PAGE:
A local reference may be passed through multiple native functions before it is destroyed. Local references are also only valid in the thread that creates them.

To implement local references, the Java virtual machine creates a registry for each transition of control from the virtual machine to a native method. A registry maps non-movable local references to object pointers. Objects in the registery cannot be garbage collected. All objects passed to the native method, including those that are returned as the results of JNI function calls, are automatically added to the registry. The registry is deleted after the native method returns, allowing its entries to be garbage collected.

JNI Array function

There are different ways to implement a registry, such as using a stack, a table, a linked list, or a hash table. Although reference counting may be used to avoid duplicated entries in the registry, a JNI implementation is not obliged to detect and collapse duplicate entries.

Global

You can use a global reference across multiple invocations of a native method. A global reference can be used across multiple threads and remains valid until it is freed by the programmer.

Global references are created by just one JNI function, NewGlobalRef.

Weak Global

Weak global references are new in Java 2 SDK release 1.2. They are created using NewGlobalWeakRef and freed using DeleteGlobalWeakRef. Like global references, weak global references remain valid across native method calls and across different threads. Unlike global references, weak global references do not keep the underlying object from being garbage collected.

java.lang.String is a system class and will never be garbage collected.

Given two local, global, or weak global references, you can check whether they refer to the same object using the IsSameObject function. A NULL reference in JNI refers to the null object in the Java virtual machine. You can use IsSameObject to determine whether a non-NULL weak global reference still points to a live object.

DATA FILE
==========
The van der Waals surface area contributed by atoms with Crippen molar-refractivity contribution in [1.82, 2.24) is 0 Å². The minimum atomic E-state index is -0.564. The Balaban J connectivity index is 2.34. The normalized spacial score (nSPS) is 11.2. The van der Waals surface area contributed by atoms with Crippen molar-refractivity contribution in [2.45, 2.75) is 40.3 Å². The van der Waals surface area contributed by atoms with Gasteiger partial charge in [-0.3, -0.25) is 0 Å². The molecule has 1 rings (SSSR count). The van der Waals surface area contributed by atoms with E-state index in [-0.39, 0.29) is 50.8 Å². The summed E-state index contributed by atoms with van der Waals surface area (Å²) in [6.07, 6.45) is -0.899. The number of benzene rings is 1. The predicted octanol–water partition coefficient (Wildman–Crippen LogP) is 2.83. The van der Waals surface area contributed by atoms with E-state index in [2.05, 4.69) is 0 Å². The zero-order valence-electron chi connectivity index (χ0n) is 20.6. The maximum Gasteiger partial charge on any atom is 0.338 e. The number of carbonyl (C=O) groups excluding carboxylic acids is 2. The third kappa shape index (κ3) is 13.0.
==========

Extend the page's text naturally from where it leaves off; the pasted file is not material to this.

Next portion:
Freeing References

There are times when you, the JNI programmer, should explicitly free local references: create a large number of local references in a single native method invocation; write a utility function that is called from unknown contexts; your native method does not return at all; your native method accesses a large object, thereby creating a local reference to the object.

The JNI specification dictates that the virtual machine automatically ensures that each native method can create at least 16 local references. EnsureLocalCapacity call to make sure that space for a sufficient number of local references is available.

Alternatively, the Push/PopLocalFrame functions allow programmers to create nested scopes of local references. Failing to place PopLocalFrame calls properly would lead to undefined behavior, such as virtual machine crashes.

There is no guarantee, however, that memory will be available. The virtual machine exits if it fails to allocate the memory.